One reason not to consolidate bank accounts

Bank of America freezing accounts of customers suspected of not being US citizens.

When you have multiple accounts, you have access to multiple streams of money.  If the US government infiltrates one and steals your stuff, chances are that they won’t get everyplace at the same time.  There will be some warning.  So if something of yours gets seized, you’ll be able to live off of one of your other accounts while finding a lawyer (or, if we continue going the pre-WWII Germany route, getting your ducks in order to flee the country).  If, say, Bank of America is your only account, then you’re going to run up a lot of credit card debt (or worse) while waiting for things to be sorted out.  If you can get them sorted out.

Now, of course, it doesn’t have to be fascism that causes inaccessibility to one of your accounts.  Sometimes your account will get compromised by theft or there will be some kind of clerical error that freezes an account.  When DH’s debit card got spoofed and our Wells Fargo account was temporarily frozen, I was grateful to have access to a checkbook from a credit union account with money in it to pay the monthly bills.

How would you access money if your main account got frozen?



17 Responses to “One reason not to consolidate bank accounts”

  1. Leah Says:

    Is it illegal to have a bank account as a non citizen? Lots of our international students have bank accounts. Why does the bank care?

  2. yetanotherpfblog Says:

    BofA never ceases to amaze me with their malevolence and incompetence.

    We have cash stored in a few different accounts and our brokerage and retirement accounts separate from that, so if one was compromised, we’d probably be fine. Still, probably should start keeping more cash on hand for emergencies.

  3. Revanche @ A Gai Shan Life Says:

    I will never use BofA again as a main bank – they’re too evil. I will use them for the Alaska Air miles cards for our benefit but that’s it, I won’t let them hold our money.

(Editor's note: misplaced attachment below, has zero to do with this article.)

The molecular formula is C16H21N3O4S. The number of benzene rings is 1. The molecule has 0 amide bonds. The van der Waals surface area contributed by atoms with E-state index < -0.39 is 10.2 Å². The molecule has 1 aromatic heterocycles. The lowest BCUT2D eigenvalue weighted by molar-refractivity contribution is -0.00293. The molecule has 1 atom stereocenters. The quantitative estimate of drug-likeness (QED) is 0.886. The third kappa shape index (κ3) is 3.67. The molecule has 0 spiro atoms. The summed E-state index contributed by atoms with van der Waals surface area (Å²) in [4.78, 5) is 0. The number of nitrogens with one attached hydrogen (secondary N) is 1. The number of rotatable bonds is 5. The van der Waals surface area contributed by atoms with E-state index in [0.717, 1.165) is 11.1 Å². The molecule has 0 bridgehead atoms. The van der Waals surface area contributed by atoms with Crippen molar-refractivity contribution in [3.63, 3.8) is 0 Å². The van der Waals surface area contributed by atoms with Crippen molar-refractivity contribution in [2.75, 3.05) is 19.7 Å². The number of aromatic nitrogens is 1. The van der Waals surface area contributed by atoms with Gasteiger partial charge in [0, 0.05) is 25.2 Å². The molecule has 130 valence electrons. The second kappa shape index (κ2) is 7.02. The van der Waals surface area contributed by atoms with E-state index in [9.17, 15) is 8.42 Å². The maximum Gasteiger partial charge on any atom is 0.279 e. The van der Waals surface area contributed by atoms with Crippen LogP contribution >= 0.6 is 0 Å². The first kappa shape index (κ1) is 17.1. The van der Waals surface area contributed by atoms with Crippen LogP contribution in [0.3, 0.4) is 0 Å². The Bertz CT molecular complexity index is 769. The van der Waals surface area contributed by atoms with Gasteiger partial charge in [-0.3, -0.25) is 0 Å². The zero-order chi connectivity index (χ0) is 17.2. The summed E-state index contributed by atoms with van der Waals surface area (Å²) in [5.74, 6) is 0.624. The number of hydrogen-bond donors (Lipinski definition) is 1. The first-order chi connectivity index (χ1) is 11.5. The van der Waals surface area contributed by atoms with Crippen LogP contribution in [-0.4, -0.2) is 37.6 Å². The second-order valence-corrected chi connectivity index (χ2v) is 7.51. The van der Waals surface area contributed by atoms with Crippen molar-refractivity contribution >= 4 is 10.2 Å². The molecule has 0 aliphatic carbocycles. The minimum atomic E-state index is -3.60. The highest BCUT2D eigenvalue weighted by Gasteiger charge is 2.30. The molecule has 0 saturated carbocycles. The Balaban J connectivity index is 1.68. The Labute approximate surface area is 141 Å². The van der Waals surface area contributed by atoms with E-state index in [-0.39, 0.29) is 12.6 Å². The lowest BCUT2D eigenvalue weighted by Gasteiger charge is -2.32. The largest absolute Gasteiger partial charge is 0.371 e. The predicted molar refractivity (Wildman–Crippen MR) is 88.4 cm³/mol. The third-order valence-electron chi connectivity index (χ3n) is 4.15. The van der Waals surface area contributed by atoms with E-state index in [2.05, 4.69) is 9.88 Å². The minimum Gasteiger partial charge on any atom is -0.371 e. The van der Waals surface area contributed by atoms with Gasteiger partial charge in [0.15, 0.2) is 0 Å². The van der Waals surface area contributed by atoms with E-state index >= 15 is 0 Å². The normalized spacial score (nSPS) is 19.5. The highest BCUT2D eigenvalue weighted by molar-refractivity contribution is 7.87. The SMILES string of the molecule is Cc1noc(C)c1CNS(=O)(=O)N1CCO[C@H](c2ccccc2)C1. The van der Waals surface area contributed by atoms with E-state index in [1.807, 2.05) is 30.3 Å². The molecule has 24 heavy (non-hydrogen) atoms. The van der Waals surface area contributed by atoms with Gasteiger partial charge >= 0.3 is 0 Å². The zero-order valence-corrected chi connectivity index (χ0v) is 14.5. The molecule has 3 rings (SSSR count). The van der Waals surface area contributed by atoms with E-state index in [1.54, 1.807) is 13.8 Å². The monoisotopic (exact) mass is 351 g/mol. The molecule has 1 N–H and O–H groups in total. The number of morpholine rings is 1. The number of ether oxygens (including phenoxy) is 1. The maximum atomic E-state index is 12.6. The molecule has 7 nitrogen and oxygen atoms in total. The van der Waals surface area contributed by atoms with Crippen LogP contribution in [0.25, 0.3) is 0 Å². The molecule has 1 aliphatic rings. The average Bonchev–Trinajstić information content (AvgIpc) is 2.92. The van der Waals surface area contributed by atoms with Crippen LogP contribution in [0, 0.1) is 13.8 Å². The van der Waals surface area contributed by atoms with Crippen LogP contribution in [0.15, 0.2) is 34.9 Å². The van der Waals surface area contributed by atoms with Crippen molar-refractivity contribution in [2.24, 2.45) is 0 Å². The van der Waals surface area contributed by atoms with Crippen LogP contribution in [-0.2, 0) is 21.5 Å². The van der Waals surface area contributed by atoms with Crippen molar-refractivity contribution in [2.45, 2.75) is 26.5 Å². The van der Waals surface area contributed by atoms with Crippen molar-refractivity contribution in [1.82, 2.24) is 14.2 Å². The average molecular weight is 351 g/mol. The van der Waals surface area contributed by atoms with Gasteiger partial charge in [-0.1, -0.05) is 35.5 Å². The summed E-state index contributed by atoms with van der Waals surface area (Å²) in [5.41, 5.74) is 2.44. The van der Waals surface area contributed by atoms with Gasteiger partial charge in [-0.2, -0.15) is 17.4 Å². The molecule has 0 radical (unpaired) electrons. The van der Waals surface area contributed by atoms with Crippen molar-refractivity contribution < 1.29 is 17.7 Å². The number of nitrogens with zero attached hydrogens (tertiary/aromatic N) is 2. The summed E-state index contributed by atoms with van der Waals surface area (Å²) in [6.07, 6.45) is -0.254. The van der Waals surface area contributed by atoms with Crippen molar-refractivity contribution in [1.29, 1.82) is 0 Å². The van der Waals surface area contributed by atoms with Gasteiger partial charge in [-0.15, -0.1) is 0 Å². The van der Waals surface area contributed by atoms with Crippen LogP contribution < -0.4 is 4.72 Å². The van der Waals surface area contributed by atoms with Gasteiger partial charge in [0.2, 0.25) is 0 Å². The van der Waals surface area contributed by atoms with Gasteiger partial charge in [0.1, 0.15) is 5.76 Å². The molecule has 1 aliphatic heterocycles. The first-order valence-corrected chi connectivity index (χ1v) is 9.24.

I split our money across three banks, two primarily online and one brick and mortar at a large international bank, so if our B&M froze access, it would just cost us in fees (probably reimbursable but I should double check) to get cash from an ATM from the online banks. Then again, I normally pay for everything by credit card and pay online anyway from our online banks so losing access to our B&M bank is the least painful scenario. We would have more than one B&M but the minimums are atrocious. It would make sense to keep some cash in a local credit union when I have time to look that up.

  4. gasstationwithoutpumps Says:

    We have our personal and household accounts in separate institutions, plus there are retirement and investment accounts, though the only “quick” access to them is through transfers to the checking accounts. I stopped doing business with Bank of America decades ago (though the problems were more with the local branch than corporate management) and with Wells Fargo more recently:

  5. becca Says:

    I seem to have accumulated two of everything. Two retirement account custodians (one with my current 403(b) and one with my IRA), two main checking accounts. Only one online savings, but I don’t use it right now anyway since I’m doing enough transactions to get 3% out of my checkings; and technically there are savings accounts attached to the checking accounts too. I have two 529s. Only one HSA though, thank goodness.
    Two most-common-use rewards credit cards (plus two reserve credit cards).
    I don’t think it’s out of a conscious desire to have redundancy for the BoA is a rat-bastard kind of issue, but obviously I don’t mind the time it takes to keep tabs on everything (Mint helps) compared to the benefits of having various “walls” around my different reserves.

  6. ltg Says:

    My husband and I have a checking account with BoA. For a while now, we have been seeing a pop-up window asking us whether we are dual citizens!! (we are). He and I both see this question when we log in with our separate credentials. We never answer, but we are wondering why BoA assumes we are dual citizens. We have had this BoA account for more than 10 years and we never had an international transfer.
    I will close the account tomorrow. This is too scary.

  7. Susan Says: